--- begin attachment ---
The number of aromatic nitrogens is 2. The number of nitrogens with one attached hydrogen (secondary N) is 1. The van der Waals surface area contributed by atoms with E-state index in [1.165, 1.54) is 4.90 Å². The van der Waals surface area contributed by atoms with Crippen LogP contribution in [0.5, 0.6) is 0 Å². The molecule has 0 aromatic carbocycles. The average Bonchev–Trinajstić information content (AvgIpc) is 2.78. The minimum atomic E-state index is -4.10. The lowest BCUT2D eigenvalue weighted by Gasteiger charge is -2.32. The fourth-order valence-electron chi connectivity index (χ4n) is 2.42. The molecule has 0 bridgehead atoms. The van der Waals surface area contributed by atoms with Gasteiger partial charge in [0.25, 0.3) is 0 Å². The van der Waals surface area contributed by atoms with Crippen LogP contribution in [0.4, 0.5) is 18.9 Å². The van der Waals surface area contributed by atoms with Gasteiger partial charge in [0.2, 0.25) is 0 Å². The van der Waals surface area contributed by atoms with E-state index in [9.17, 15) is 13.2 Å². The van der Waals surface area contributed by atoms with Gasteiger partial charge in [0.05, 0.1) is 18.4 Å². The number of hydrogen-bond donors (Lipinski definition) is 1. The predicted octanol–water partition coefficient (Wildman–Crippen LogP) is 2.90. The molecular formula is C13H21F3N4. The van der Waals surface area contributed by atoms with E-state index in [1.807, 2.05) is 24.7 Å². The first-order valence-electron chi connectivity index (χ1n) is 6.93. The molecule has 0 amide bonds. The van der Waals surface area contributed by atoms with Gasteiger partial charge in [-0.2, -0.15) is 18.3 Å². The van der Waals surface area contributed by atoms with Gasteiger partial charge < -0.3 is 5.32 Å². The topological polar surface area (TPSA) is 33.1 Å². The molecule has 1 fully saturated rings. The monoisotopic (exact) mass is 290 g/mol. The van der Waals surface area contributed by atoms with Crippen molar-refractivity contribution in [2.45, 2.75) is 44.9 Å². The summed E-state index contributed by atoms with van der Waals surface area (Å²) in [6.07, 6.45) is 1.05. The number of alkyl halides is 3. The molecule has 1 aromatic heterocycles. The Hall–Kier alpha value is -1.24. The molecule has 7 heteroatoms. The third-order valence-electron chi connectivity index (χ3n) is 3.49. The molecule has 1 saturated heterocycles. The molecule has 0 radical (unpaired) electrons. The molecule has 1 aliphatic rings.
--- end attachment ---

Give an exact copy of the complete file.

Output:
The number of aromatic nitrogens is 2. The number of nitrogens with one attached hydrogen (secondary N) is 1. The van der Waals surface area contributed by atoms with E-state index in [1.165, 1.54) is 4.90 Å². The van der Waals surface area contributed by atoms with Crippen LogP contribution in [0.5, 0.6) is 0 Å². The molecule has 0 aromatic carbocycles. The average Bonchev–Trinajstić information content (AvgIpc) is 2.78. The minimum atomic E-state index is -4.10. The lowest BCUT2D eigenvalue weighted by Gasteiger charge is -2.32. The fourth-order valence-electron chi connectivity index (χ4n) is 2.42. The molecule has 0 bridgehead atoms. The van der Waals surface area contributed by atoms with Gasteiger partial charge in [0.25, 0.3) is 0 Å². The van der Waals surface area contributed by atoms with Crippen LogP contribution in [0.4, 0.5) is 18.9 Å². The van der Waals surface area contributed by atoms with Gasteiger partial charge in [0.2, 0.25) is 0 Å². The van der Waals surface area contributed by atoms with E-state index in [9.17, 15) is 13.2 Å². The van der Waals surface area contributed by atoms with Gasteiger partial charge in [0.05, 0.1) is 18.4 Å². The number of hydrogen-bond donors (Lipinski definition) is 1. The predicted octanol–water partition coefficient (Wildman–Crippen LogP) is 2.90. The molecular formula is C13H21F3N4. The van der Waals surface area contributed by atoms with E-state index in [1.807, 2.05) is 24.7 Å². The first-order valence-electron chi connectivity index (χ1n) is 6.93. The molecule has 0 amide bonds. The van der Waals surface area contributed by atoms with Gasteiger partial charge in [-0.2, -0.15) is 18.3 Å². The van der Waals surface area contributed by atoms with Gasteiger partial charge < -0.3 is 5.32 Å². The topological polar surface area (TPSA) is 33.1 Å². The molecule has 1 fully saturated rings. The monoisotopic (exact) mass is 290 g/mol. The van der Waals surface area contributed by atoms with Crippen molar-refractivity contribution in [2.45, 2.75) is 44.9 Å². The summed E-state index contributed by atoms with van der Waals surface area (Å²) in [6.07, 6.45) is 1.05. The number of alkyl halides is 3. The molecule has 1 aromatic heterocycles. The Hall–Kier alpha value is -1.24. The molecule has 7 heteroatoms. The third-order valence-electron chi connectivity index (χ3n) is 3.49. The molecule has 1 saturated heterocycles. The molecule has 0 radical (unpaired) electrons. The molecule has 1 aliphatic rings.